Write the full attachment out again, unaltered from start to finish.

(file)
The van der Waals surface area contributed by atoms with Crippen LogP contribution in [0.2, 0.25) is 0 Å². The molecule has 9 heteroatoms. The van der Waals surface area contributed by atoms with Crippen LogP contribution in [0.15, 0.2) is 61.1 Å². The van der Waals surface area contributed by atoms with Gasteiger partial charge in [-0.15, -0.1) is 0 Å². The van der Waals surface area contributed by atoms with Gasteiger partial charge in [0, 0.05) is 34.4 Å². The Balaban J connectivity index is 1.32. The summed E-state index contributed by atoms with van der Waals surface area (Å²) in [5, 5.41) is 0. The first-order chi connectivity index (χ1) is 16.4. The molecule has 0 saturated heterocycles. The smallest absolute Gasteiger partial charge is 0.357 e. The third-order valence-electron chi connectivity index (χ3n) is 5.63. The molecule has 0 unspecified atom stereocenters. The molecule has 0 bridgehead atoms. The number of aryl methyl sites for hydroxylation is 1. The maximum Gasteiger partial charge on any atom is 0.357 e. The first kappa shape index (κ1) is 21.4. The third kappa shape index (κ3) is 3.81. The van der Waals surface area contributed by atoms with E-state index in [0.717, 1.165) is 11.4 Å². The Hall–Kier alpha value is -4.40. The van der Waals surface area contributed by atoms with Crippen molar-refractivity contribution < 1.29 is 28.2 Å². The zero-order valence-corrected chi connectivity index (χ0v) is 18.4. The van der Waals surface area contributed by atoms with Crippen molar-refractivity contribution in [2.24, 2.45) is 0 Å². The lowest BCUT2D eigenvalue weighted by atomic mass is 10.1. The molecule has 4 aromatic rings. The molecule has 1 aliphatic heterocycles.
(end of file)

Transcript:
The van der Waals surface area contributed by atoms with Crippen LogP contribution in [0.2, 0.25) is 0 Å². The molecule has 9 heteroatoms. The van der Waals surface area contributed by atoms with Crippen LogP contribution in [0.15, 0.2) is 61.1 Å². The van der Waals surface area contributed by atoms with Gasteiger partial charge in [-0.15, -0.1) is 0 Å². The van der Waals surface area contributed by atoms with Gasteiger partial charge in [0, 0.05) is 34.4 Å². The Balaban J connectivity index is 1.32. The summed E-state index contributed by atoms with van der Waals surface area (Å²) in [5, 5.41) is 0. The first-order chi connectivity index (χ1) is 16.4. The molecule has 0 saturated heterocycles. The smallest absolute Gasteiger partial charge is 0.357 e. The third-order valence-electron chi connectivity index (χ3n) is 5.63. The molecule has 0 unspecified atom stereocenters. The molecule has 0 bridgehead atoms. The number of aryl methyl sites for hydroxylation is 1. The maximum Gasteiger partial charge on any atom is 0.357 e. The first kappa shape index (κ1) is 21.4. The third kappa shape index (κ3) is 3.81. The van der Waals surface area contributed by atoms with E-state index in [0.717, 1.165) is 11.4 Å². The Hall–Kier alpha value is -4.40. The van der Waals surface area contributed by atoms with Crippen molar-refractivity contribution < 1.29 is 28.2 Å². The zero-order valence-corrected chi connectivity index (χ0v) is 18.4. The van der Waals surface area contributed by atoms with Crippen molar-refractivity contribution in [2.24, 2.45) is 0 Å². The lowest BCUT2D eigenvalue weighted by atomic mass is 10.1. The molecule has 4 aromatic rings. The molecule has 1 aliphatic heterocycles.